Wednesday, October 27, 2010
“You’re not real…you’re dead!”
By Scott Nicholson
It’s easy as pumpkin pie.
You take a creature that has never lived, or has lived and died, or is waiting to be born. And then you make it human enough for readers to relate. Basically, we want monsters we recognize, but we also want them to be fantastic.
Us, but not us. Dark, but not too dark. And ultimately we get back to human characters that we furnish with fangs, claws, burial shrouds, and beady red eyes.
It’s what a friend of mine used to call the “forehead bump” syndrome in science fiction—it’s a lot easier to fabricate an alien if you slap some forehead bumps on a human face instead of creating an entirely new creature, with new rules, features, and mythos.
Sure, the vampire has gone through many permutations since Vlad the Impaler and Bram Stoker, and the old-school rules of garlic, holy water, and fear of sunlight get thrown out the door for the convenience of the writer. In my story “The Vampire Shortstop” from the YA collection Flowers, I blend traditional and futuristic elements, because though the vampire kid drinks blood (from a sports bottle) and obviously has to play in daylight, he also turns into a bat and can hypnotize other kids with his red eyes. Sparkly vampires are purely a manifestation of the 21st Century.
Our werewolves rarely obey the law of only coming furry under the light of the full moon, because otherwise the books and movies would become awfully dull while we kill 27 days of story time with character development, love triangles, and “werewolf struggling to live a normal life” between the savage slaughter we are anticipating.
Witches who used to be completely evil, cooking and eating children in fairy tales, until Glenda in Wizard of Oz and Samantha Stevens in “Bewitched” ruined it for all warty-nosed, toothless old hags forever. My reluctant teen witch Crystal in October Girls practices trailer-trash magic, based more on Appalachian folklore than European myth, and she’s not too happy about having to guard the portal to the afterlife. The novel Cursed I am co-writing with J.R. Rain has a family of witches that bungles along with crumbling old texts and toadstools.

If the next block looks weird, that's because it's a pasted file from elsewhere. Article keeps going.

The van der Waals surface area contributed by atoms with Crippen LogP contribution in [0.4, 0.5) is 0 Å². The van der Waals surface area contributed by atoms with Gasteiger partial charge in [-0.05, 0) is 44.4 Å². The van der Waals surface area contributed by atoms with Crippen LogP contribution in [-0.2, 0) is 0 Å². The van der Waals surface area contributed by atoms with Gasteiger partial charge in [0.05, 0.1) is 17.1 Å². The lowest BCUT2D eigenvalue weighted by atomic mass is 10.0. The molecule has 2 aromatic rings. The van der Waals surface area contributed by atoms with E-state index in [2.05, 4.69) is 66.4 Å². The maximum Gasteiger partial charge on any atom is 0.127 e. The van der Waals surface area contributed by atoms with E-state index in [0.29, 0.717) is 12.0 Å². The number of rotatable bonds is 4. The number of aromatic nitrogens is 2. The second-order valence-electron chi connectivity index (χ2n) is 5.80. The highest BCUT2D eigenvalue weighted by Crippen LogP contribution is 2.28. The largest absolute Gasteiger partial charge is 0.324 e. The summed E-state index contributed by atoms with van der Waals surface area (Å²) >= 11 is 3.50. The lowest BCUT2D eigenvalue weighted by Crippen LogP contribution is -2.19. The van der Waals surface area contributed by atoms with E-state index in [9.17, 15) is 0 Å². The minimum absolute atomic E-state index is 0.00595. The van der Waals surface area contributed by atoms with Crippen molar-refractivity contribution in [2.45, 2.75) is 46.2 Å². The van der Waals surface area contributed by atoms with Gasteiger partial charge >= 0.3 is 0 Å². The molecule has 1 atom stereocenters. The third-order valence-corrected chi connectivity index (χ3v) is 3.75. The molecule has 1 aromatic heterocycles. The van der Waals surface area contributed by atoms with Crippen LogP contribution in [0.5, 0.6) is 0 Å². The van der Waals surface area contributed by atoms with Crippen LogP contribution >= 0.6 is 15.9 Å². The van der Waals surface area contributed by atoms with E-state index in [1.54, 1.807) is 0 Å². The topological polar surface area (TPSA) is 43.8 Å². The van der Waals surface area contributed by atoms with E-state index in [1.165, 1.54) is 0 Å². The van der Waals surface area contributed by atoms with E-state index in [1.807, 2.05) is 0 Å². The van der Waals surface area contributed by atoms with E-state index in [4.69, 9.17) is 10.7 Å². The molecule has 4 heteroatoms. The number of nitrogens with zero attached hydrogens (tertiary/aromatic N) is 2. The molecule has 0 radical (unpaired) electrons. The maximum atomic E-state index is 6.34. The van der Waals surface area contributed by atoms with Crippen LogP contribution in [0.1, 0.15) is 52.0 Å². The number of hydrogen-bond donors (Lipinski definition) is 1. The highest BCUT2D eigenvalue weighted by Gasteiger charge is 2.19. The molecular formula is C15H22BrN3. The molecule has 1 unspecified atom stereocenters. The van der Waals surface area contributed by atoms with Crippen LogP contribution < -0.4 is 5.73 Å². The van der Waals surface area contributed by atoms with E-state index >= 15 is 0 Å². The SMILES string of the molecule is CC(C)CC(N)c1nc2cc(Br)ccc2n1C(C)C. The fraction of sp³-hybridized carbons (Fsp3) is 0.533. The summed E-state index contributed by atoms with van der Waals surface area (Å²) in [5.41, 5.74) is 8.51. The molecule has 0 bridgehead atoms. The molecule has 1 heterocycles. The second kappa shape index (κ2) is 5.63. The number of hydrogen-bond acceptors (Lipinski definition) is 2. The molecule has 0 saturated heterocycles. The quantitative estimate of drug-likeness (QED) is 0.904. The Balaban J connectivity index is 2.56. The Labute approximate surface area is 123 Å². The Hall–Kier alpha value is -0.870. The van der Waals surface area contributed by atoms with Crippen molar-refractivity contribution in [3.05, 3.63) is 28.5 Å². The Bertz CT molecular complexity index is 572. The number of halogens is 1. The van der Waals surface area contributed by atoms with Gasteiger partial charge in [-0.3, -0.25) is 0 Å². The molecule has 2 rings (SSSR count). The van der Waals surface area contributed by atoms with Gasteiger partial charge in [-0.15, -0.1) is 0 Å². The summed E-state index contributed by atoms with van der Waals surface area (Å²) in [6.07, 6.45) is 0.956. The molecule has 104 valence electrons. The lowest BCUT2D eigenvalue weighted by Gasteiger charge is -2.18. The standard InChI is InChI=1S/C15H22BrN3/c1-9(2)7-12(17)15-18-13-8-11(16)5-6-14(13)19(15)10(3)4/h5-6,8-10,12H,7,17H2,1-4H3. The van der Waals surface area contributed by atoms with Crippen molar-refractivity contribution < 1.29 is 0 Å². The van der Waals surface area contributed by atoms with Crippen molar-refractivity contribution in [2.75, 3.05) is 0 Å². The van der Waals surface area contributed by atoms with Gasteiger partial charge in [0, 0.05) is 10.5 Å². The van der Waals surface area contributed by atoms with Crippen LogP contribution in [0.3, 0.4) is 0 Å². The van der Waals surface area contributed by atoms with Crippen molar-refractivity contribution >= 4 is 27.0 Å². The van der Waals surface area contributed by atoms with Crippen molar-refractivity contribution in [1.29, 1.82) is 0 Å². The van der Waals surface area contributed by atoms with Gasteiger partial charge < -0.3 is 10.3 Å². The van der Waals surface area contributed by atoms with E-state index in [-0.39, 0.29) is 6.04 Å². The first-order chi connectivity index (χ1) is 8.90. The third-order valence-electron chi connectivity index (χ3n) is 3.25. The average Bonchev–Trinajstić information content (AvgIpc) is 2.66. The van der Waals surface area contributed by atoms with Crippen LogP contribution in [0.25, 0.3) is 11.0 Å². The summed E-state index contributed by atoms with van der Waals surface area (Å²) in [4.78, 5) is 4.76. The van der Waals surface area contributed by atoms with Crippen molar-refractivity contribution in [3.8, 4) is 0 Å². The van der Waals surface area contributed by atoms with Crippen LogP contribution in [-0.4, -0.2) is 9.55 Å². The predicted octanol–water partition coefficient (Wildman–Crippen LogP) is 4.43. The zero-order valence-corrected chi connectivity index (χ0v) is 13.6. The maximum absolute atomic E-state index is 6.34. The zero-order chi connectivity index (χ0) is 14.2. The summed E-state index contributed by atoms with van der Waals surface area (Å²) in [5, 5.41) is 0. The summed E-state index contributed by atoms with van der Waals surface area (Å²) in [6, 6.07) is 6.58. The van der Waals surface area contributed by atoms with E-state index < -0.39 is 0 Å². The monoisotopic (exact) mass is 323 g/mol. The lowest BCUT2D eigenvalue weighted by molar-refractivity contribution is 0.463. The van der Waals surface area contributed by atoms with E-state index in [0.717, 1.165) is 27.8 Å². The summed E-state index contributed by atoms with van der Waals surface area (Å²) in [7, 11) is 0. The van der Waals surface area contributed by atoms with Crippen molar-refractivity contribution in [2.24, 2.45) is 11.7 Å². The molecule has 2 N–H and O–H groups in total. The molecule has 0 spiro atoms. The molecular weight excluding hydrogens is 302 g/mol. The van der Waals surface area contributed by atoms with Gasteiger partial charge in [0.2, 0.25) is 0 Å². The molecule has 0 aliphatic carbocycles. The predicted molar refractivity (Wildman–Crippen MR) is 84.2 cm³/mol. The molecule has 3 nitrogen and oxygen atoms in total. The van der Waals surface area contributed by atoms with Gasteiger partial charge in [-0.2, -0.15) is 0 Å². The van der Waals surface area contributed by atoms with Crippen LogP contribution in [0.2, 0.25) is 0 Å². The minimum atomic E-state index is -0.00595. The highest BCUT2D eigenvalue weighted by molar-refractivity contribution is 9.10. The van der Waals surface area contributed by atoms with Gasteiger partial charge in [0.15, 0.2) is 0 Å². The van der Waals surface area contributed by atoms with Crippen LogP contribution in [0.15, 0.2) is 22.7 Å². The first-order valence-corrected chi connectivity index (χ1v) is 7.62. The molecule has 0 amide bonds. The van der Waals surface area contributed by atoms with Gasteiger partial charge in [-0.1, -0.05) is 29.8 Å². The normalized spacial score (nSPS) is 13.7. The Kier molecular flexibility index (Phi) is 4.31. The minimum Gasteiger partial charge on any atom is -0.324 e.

Drummer Boy) and sometimes both angelic and sinister (Speed Dating with the Dead). They can also be purely psychological suggestion, as used by Alexandra Sokoloff and Sarah Langan.
Shapeshifters are pretty wide open, and I have one as a sinister preacher/Golem in The Red Church. And sometimes they can blend, like the evil clown in Stephen King’s It. Mummies are fairly one-dimensional, since we all know from Scooby Doo that all we have to do is unwrap them and they’re pretty inept.
And zombies are pretty much plugged into any type of story these days—even as romantic objects, so even the living dead have to bear some resemblance to the living, if only to show us what we’re really like when you take away our caffeine, American Idol, and iPods.
But I love all our monsters. We get plenty of real life in our real lives, and it’s tiresome. I think we all deserve a vacation into places where we’re us but not us. It’s the Monster Mash.
What’s your favorite monster?
Scott Nicholson is author of 12 novels, including the paranormal thrillers The Red Church, Disintegration, Ashes, and October Girls . He’s also written four comic series, six screenplays, and more than 60 short stories. His web site is www.hauntedcomputer.com.
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Posted by ParaJunkee at 8:36 AM